As any longtime readers of this site probably already know, I have a weakness for a certain style of gorgeous and gothic death metal—most call it the Peaceville sound, because it was popularized by Anathema, Paradise Lost and My Dying Bride while all three bands were signed to Peaceville records in the early '90s.

Wouldn't you know it, Novembre play in the same sandbox, and they're also signed to Peaceville. It's been nine years since they last released an album, but when 2007's The Blue came out, this kind of music couldn't have been less en vogue. All that's old is new again: not only is the Peaceville sound making a bit of a comeback (see last year's album by Draconian) but Novembre's particular super-clean rendition is less crowded since Paradise Lost reintroduced growls and filthy distortion into their sound. On this new album, Ursa, the group has doubled down on the sound's origins, with Dan Swano behind the boards and guest spots from members of Katatonia, but have also added in some french post-black metal into their sound for an even more pillowey atmosphere. Workout music this ain't, but it's perfect for the sauna afterward.



Guitarist and singer Carmelo Orlando provided liner notes for Ursa which offer some more in-depth information on his band's nuanced music, and their experience with producer Dan Swano:

“Australis,” the opening track: it’s the first thing you’re gonna hear from us after nine years of silence. Quite a defining moment. It starts with a calm shore sound and major chords (quite rare in our compositions) to empathize a sense of rebirth, a new beginning. It’s a track which has different moods, a panorama of sounds and emotions spanning from hope, to rage, introspecting calmness and impetuousness again. The track’s ending has been blessed by the touch of extremely beautiful piano notes, courtesy of our friend Riccardo Studer.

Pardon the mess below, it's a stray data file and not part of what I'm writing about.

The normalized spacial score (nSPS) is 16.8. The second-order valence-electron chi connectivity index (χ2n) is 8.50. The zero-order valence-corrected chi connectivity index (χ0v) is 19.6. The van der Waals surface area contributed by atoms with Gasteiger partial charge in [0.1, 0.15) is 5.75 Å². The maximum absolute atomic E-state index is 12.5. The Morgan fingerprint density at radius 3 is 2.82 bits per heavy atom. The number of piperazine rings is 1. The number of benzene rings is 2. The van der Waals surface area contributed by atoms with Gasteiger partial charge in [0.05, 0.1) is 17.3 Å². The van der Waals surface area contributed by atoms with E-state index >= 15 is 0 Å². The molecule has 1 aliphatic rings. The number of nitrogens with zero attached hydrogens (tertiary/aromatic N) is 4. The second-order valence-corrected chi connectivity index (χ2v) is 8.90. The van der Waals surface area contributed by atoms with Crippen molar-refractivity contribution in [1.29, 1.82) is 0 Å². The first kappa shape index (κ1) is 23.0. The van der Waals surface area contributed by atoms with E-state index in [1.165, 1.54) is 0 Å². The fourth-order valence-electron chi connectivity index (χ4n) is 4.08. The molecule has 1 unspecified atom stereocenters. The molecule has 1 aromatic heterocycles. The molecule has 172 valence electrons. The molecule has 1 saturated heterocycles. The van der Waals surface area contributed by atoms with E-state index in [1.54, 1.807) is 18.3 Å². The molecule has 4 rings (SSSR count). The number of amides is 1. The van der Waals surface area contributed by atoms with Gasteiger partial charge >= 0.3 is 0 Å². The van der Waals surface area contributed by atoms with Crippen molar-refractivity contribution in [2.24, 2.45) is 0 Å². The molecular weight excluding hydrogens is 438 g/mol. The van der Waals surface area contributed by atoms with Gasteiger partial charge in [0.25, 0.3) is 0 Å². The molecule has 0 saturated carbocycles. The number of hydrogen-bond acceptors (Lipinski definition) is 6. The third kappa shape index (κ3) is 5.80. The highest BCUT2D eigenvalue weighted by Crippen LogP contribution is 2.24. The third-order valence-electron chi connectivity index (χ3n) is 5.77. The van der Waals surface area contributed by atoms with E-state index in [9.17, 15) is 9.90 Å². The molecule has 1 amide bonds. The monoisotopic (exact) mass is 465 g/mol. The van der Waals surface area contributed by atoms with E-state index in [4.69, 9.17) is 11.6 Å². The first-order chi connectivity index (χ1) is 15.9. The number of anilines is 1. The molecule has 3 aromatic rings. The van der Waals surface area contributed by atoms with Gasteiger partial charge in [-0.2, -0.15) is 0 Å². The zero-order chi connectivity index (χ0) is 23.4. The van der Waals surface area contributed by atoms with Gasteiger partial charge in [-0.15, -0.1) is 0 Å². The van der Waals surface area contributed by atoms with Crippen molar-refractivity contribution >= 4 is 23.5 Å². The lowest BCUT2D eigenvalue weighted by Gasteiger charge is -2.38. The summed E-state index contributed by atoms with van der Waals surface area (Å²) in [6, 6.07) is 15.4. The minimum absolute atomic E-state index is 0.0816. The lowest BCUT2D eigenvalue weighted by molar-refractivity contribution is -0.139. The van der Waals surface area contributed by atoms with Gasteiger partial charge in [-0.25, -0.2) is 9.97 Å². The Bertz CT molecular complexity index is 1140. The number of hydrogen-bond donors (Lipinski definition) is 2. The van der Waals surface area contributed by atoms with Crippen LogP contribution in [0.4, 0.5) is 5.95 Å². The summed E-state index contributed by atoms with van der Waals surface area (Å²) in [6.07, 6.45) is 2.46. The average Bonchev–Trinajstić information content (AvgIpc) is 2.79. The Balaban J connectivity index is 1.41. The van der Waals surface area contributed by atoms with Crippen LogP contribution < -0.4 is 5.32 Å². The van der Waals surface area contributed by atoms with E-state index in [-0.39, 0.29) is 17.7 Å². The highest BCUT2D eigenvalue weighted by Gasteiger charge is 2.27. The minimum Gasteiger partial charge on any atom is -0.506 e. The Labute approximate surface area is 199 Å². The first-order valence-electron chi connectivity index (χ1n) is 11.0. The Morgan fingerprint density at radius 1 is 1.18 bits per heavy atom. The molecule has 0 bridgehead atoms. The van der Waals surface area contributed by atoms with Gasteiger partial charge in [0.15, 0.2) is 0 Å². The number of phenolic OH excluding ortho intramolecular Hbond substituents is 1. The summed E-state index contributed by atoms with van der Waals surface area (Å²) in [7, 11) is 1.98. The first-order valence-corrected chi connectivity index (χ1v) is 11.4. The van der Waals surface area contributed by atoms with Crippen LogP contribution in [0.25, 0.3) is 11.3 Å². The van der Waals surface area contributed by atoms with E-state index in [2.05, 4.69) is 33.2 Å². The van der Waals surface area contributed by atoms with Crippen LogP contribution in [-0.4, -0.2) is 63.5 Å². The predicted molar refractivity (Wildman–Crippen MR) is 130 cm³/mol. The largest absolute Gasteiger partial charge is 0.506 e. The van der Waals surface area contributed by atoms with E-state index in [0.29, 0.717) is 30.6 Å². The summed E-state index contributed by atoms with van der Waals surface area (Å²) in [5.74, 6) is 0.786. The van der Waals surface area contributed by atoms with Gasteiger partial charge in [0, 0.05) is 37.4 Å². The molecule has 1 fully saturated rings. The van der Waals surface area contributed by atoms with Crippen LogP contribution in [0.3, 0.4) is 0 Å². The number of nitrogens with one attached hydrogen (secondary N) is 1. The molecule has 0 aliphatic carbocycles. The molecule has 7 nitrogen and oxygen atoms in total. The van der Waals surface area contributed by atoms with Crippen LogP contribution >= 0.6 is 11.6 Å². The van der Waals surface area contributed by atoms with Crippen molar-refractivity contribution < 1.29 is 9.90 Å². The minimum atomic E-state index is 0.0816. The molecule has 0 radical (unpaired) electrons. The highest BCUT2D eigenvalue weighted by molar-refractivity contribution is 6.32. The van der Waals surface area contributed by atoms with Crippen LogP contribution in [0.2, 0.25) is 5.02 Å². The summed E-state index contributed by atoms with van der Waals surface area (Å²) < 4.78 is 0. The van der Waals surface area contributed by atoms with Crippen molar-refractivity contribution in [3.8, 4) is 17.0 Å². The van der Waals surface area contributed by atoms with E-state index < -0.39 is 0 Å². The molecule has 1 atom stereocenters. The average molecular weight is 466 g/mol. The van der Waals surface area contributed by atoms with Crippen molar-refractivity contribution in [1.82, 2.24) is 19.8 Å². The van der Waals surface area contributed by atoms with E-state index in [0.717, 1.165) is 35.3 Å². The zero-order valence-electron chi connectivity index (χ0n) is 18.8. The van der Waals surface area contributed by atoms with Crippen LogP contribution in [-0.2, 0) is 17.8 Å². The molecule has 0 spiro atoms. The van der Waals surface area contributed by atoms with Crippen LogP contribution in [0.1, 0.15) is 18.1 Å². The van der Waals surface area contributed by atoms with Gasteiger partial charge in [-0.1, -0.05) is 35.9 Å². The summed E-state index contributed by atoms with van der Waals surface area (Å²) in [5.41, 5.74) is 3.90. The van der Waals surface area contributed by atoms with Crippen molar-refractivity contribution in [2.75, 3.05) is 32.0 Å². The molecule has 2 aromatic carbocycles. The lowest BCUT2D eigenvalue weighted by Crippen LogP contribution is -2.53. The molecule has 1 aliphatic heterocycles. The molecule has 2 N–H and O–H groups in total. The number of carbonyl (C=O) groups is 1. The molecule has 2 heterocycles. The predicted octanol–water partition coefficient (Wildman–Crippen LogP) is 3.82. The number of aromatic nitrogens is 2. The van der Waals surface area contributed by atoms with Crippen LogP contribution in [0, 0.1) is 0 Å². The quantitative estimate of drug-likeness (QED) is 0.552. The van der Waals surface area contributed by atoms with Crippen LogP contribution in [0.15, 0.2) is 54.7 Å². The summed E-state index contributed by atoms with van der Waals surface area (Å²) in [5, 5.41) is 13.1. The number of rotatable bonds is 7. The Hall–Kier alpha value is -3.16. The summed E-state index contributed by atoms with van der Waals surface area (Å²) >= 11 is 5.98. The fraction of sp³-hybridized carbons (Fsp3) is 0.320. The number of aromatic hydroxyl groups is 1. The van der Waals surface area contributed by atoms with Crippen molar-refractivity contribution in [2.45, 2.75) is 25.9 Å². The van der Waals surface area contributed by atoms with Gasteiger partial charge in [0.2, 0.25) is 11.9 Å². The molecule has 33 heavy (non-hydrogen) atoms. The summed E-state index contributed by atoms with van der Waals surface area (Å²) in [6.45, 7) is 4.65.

The Rose
“The Rose” kicks harder. It bears a Russian-like theme throughout its whole length, both vocally and harmonically. There are many scale step-ups and a haunting refrain, which leads to the tracks higher moment, which is Massimiliano [Pagliuso]’s solo! This is probably the only song where there are two solos actually, the other one being mine. There’s an unusual, stand-alone ending which is quite riddley and enigmatic, made of low guitar tapping and ambiances.

“Umana” (Italian for ‘humane’) is quite an old track, maybe eight years old but it somehow managed to remain fresh. It’s the first step into our new era, where songs got rid of useless frills and soar up above easier. I like to think of it a new ‘Nostalgiaplatz’. At least that’s the mood it draws you into as it begins. Then it gets wilder and screamy. The ending part is a “crescendo” march leading to a of chorus climax.

Also lyrically, we expanded into new territories, a no-man's land where philosophy, sociology and psychology meet. We let a giant like philosopher Jiddu Krishnamurti speak for us.

It’s a martial and austere track. Quite medieval in its visions and harmonic curlicues. A truly old-school doomy track with reverbed guitar harmonies and piano ornaments. Clean vocal harmonies and screamings cohabit this hollow monastery.

This is the title track. We’re very attached to this one. There’s some eastern European folk vibe about it. Reason why we relate to this one is because it deals with themes we’re very interested in lately; such as Animalism and the George Orwell’s narrative, issues that only mirror the inner state of our soul.

Ursa was the title initially chosen for the French translation of Orwell’s masterpiece, Animal Farm. It was the acronym for —Union des Républiques Socialistes Animales (and Ursa means also ‘the bear’, Soviet Union’s symbol) but eventually it was changed in fear of Stalin’s counterblow. So I borrowed it. It perfectly suits what I envisioned as this song is played: I loved its bone chilling ending flutes.

Oceans of Afternoons